e-mag :
Contraction of electronic-magazine, as either an independent "webzine" or an online supplement to the printed version; see magazine, little magazine, magapaper, zine, tabazine, tabloid, gazette, journal, newsletter, periodical.

emboss :
To raise designs from a surface, to represent images or ornaments in relief; also called "cameo" and "tool". Embossing depth depends upon paper weight and line-art dimensions. Raised designs may be one uniform depth ("single-level emboss") or several depths ("multi-level emboss"). Compare deboss; see blank, die, stamp, tool line, blind emboss. Also, the surface treatment or effect applied to paper after being made; such "dry impressions" are conventional. Compare genuine finish; see finish, paper coating.

emoticon :
The contraction for emote / emotion icon; being a keyboard picture of a facial expression composed from punctuation characters, used in e-mail and other Internet communications to clarify "burst" speech or to express attitude and style. Emoticons (read sideways) signal the writer's mood, and assist the interpretation of ambiguous messages. See ASCII art, flame, instant messaging.

emulsion :
A coating of light-sensitive chemicals on papers, films, printing plates, and stencils. In preparation to make a plate or stencil, the emulsion side may be designated 'face down' (away from the viewer) as ED or E-down, or designated 'face up' (toward the viewer) as EU or E-up. See plate, film, burn, illustration.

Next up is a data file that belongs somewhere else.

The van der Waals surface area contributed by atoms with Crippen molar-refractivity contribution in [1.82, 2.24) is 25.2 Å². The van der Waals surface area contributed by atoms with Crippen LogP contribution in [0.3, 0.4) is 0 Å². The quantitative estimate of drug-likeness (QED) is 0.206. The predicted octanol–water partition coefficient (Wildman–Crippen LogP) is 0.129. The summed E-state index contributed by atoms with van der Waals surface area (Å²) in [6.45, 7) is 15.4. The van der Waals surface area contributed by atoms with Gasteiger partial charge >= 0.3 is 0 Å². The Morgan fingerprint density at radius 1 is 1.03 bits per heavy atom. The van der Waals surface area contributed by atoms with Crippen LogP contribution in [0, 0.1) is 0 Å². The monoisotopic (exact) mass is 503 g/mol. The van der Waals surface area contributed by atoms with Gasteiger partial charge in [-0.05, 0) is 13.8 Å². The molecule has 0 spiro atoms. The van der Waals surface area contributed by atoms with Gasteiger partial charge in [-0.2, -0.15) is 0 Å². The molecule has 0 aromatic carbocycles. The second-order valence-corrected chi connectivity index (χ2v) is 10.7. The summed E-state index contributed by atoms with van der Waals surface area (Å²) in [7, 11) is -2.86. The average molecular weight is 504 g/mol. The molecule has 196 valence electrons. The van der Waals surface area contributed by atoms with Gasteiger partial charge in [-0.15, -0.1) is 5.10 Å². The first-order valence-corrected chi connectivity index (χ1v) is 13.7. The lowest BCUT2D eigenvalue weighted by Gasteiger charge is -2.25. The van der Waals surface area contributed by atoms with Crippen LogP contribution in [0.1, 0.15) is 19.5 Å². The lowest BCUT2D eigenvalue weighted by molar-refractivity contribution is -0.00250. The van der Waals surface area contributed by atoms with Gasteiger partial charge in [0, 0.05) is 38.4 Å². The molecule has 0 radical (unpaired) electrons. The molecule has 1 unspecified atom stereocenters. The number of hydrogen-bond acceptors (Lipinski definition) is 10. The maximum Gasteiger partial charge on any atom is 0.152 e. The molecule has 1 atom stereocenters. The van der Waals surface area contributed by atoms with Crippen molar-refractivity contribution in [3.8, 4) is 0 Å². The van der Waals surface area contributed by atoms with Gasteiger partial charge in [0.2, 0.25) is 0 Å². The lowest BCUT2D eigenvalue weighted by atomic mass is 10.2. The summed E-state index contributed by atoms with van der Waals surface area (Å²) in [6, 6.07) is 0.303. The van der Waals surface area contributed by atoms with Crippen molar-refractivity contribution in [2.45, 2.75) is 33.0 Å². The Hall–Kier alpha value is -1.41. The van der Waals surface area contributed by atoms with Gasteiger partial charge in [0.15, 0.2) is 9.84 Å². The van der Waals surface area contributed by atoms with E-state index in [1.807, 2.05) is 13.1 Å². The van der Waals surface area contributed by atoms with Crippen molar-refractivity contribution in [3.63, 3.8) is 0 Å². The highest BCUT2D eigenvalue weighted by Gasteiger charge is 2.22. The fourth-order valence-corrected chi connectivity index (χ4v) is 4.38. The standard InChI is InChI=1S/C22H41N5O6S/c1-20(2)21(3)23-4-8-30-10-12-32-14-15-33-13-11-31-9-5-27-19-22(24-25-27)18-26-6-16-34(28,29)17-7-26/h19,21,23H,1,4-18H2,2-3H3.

en :
A unit of measurement based upon the point size of the selected font; derived from the letter 'N', which is approximately half the width of the letter 'M'. See em, nuts, dash. [nb: the em square measure is both height and width, while the en measure is full height but half the width of em; both pica and point are linear measures, with pica of line length, and point of line height]

Encapsulated PostScript file :
Computer file format (abbreviated EPS) containing both images and PostScript commands. See illustration.

encyclopedia / encyclopaedia :
A book, or set of books, containing articles on various topics covering all branches of knowledge, or all aspects of one subject, usually arranged alphabetically; derived from having a well-rounded or "circular education". See dictionary, syllabary, stylebook, bible paper.

end mark :
See end sign.

endpaper :
A sheet of paper, also called an end sheet, folded vertically once to form two leaves, one of which is pasted flat to the inside of the front or back cover of a book, with the other pasted to the inside edge of the first or last page to form a flyleaf. Compare end sheet, flyleaf; see binding.

end sheet :
Sheet that attaches the inside pages of a case bound book to its cover. Compare endpaper, flyleaf; see binding.

end sign :